She noted that “there’s a purpose and an intensity that can be hard for a veteran to find when he or she comes home.”
That is what The Mission Continues offers – both to veterans and to the nonprofits they serve. Perhaps the organization’s core values express its mission best.
• Work hard. We work hard because excellence is achieved through extraordinary effort.
• Trust. We are trustworthy. Trust is the foundation of our team. We earn trust by completing every mission with integrity.
• Learn and grow. We learn and grow by attacking challenges with great intensity.
• Respect. We earn respect through the achievement of excellence. We communicate to everyone around us: You are worthy and you have the potential to contribute.
• Have fun. We have fun. Our work is a source of joy and enriches our lives.
Just as service members take an oath to adhere to the core values of their branch of service, The Mission Continues Fellows also take an oath of continued service in their community.
“It’s very exciting to see the energy that these veterans bring to their fellowships,” Knopp said.
“They come into the program with this amazing energy and passion to serve. What we try to do is, in most cases, is to find a nonprofit in their community where they can put that passion to good use. And, we stay involved every step of the way.
“It’s amazing what they can accomplish with the right mix of support behind them. Often, their fellowships are the catalysts for the next chapter in their lives.”
Transitioning to civilian life
Returning to civilian life after years of dedicated service isn’t easy, especially during difficult economic times. This fall, the need to assist veterans and their families made great sound bites in patriotic candidate speeches, but what does the average American really know about our nation’s youngest generation of returning veterans?
To find out, The Mission Continues and Hollywood film and television production company Bad Robot recently commissioned a nationwide survey to assess how Americans perceive post-9/11 veterans.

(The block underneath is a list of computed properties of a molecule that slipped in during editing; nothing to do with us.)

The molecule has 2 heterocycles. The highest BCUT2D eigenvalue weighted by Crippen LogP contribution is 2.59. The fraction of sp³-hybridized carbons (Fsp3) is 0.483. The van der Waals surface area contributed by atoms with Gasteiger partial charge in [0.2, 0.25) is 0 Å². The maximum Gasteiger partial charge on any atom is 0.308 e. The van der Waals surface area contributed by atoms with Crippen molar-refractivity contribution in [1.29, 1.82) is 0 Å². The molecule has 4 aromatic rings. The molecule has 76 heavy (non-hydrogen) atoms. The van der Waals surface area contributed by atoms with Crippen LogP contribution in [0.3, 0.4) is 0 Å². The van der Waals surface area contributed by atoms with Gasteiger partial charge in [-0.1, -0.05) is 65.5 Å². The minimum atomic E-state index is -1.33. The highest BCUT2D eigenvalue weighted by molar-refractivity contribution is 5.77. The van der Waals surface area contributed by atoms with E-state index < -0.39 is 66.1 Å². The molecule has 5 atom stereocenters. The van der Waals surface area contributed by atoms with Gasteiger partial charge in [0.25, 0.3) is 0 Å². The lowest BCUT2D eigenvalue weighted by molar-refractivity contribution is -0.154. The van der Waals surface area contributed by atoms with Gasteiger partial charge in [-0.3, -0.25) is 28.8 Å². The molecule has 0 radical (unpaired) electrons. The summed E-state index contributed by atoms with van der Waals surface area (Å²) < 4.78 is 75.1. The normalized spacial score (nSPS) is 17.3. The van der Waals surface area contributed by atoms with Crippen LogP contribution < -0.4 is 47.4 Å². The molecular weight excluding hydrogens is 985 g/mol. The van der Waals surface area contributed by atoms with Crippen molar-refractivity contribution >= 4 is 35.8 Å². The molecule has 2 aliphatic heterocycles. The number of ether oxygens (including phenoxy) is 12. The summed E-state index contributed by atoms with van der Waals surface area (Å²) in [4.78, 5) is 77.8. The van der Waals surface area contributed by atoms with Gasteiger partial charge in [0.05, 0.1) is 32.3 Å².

The survey, conducted by a bipartisan polling team consisting of Greenburg Quinlan Rosner Research and Public Opinion Strategies and reflecting the opinions of more than 800 Americans, offered the following conclusions:
• Civilians consider veterans as valuable civic assets, but there are some misperceptions that may be hindering the transition home.
• Compared to their non-veteran peers, the public finds veterans more disciplined, having a stronger character and more involved in their communities.
• Unfortunately those surveyed believe that a majority of veterans have returned home suffering from Post-Traumatic Stress Disorder (PTSD), when in reality only two out of 10 returning veterans will suffer from the disorder.
• In addition, the public incorrectly assumes that veterans have lower levels of education – a misperception that could impact veteran employment opportunities. According to the Department of Veterans Affairs, veterans are actually more likely than their non-veteran peers to have obtained some college education and advanced degrees.
Dodge, who is attending Saint Louis University full time and working toward dual degrees in political science and history, says overcoming misperceptions can be the biggest challenge veterans face.
“What I’d like people to know is that there are so many veterans out there that are giving back to the community and making a difference,” Dodge said. “And that we have so much to give.”
Knopp suggests that the best way to put aside misconceptions and to honor veterans is to get involved.
“Take an opportunity to serve alongside a veteran,” she said, “and be inspired by all that they can bring. Saying thank you is great, but it’s also important to let veterans know ‘we still need you to serve.’”